Mursak was along the lines of Emmerton, never showing enough to stay in Detroit. Along with Pyett, Mursak is in the KHL. Oslund went to the KHL after a season in Grand Rapids. Larsson played a couple of seasons in Grand Rapids, but is now in Sweden.
In hindsight: This draft was pretty bare bones. The Wings traded their 29th overall pick to Phoenix and dropped to 41 to grab Emmerton. That was their confidence in the depth. The best players were taken in the top five with Jordan Staal (2), Jonathan Toews (3), and Phil Kessel (5) being those eye-popping names. Erik Johnson went first to St. Louis (bet they regret that now). As the draft progresses, it was more role players than superstars or “diamonds.” Kessel, by the way, would be dealt to Toronto for a king’s ransom and set the Bruins up for their current reign of terror.
Verdict: It’s a meh draft. Matthias’ biggest role in Detroit was securing Todd Bertuzzi and it would have been him that would have made it out of the bunch. The Red Wings could afford a draft like this with a glut of talent in Hockeytown for the next several seasons. They would make up for it in the drafts to come. Out of the seven picks, 5 were forwards, 1 defense, and 1 goalie.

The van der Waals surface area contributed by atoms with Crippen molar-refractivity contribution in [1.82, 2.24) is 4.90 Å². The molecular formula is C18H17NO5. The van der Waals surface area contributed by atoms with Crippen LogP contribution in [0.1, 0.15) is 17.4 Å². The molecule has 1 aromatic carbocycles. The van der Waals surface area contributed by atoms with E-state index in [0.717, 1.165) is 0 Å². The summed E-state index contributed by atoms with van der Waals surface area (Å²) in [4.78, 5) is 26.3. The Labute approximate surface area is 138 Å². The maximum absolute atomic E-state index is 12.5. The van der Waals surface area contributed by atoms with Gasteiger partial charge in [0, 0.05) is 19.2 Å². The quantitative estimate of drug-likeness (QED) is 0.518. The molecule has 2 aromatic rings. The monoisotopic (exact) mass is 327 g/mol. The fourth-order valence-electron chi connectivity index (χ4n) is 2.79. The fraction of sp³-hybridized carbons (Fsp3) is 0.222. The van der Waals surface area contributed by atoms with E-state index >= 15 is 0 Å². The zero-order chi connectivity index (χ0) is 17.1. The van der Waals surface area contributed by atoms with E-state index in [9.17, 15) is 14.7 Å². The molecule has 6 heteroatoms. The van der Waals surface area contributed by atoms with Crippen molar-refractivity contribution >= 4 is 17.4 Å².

Season by the Numbers
2005-2006 Red Wings – 50-19-13 1st in Western Conference, 1st in Central Division
Playoffs: Defeated #8 Calgary in the Western Conference Quarterfinals 4-2
Defeated #5 San Jose in the Western Conference Semifinals 4-2
Lost to #2 Anaheim in the Western Conference Finals 4-2
Leading Goal Scorers (Top 5): Henrik Zetterberg 33, Tomas Holmstrom 30, Pavel Datsyuk 27, Dan Cleary 20, Robert Lang 19.
Welcome to Hockeytown (Additions that played more than 10 games)